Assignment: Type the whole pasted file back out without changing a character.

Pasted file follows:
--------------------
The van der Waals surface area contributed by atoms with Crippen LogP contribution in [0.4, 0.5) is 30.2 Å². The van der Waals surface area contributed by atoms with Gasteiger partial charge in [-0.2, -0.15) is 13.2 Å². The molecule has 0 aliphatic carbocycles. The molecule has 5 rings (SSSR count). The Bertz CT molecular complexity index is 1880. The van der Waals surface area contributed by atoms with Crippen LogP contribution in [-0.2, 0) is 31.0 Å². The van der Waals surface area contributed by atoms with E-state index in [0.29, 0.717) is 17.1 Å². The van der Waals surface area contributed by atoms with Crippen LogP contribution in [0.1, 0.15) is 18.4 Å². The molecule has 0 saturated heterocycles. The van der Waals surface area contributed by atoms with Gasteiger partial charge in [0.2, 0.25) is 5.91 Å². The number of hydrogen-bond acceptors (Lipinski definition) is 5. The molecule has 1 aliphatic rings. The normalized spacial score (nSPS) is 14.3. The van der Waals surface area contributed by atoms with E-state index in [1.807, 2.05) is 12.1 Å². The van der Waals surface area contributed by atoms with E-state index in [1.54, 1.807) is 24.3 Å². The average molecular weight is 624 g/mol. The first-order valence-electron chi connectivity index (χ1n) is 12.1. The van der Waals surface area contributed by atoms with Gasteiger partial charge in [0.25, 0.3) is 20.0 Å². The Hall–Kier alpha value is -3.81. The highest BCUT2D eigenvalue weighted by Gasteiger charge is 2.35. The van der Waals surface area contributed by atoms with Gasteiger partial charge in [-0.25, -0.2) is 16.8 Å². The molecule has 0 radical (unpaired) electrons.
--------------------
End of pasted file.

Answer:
The van der Waals surface area contributed by atoms with Crippen LogP contribution in [0.4, 0.5) is 30.2 Å². The van der Waals surface area contributed by atoms with Gasteiger partial charge in [-0.2, -0.15) is 13.2 Å². The molecule has 0 aliphatic carbocycles. The molecule has 5 rings (SSSR count). The Bertz CT molecular complexity index is 1880. The van der Waals surface area contributed by atoms with Crippen LogP contribution in [-0.2, 0) is 31.0 Å². The van der Waals surface area contributed by atoms with E-state index in [0.29, 0.717) is 17.1 Å². The van der Waals surface area contributed by atoms with Crippen LogP contribution in [0.1, 0.15) is 18.4 Å². The molecule has 0 saturated heterocycles. The van der Waals surface area contributed by atoms with Gasteiger partial charge in [0.2, 0.25) is 5.91 Å². The number of hydrogen-bond acceptors (Lipinski definition) is 5. The molecule has 1 aliphatic rings. The normalized spacial score (nSPS) is 14.3. The van der Waals surface area contributed by atoms with E-state index in [1.807, 2.05) is 12.1 Å². The van der Waals surface area contributed by atoms with E-state index in [1.54, 1.807) is 24.3 Å². The average molecular weight is 624 g/mol. The first-order valence-electron chi connectivity index (χ1n) is 12.1. The van der Waals surface area contributed by atoms with Gasteiger partial charge in [0.25, 0.3) is 20.0 Å². The Hall–Kier alpha value is -3.81. The highest BCUT2D eigenvalue weighted by Gasteiger charge is 2.35. The van der Waals surface area contributed by atoms with Gasteiger partial charge in [-0.25, -0.2) is 16.8 Å². The molecule has 0 radical (unpaired) electrons.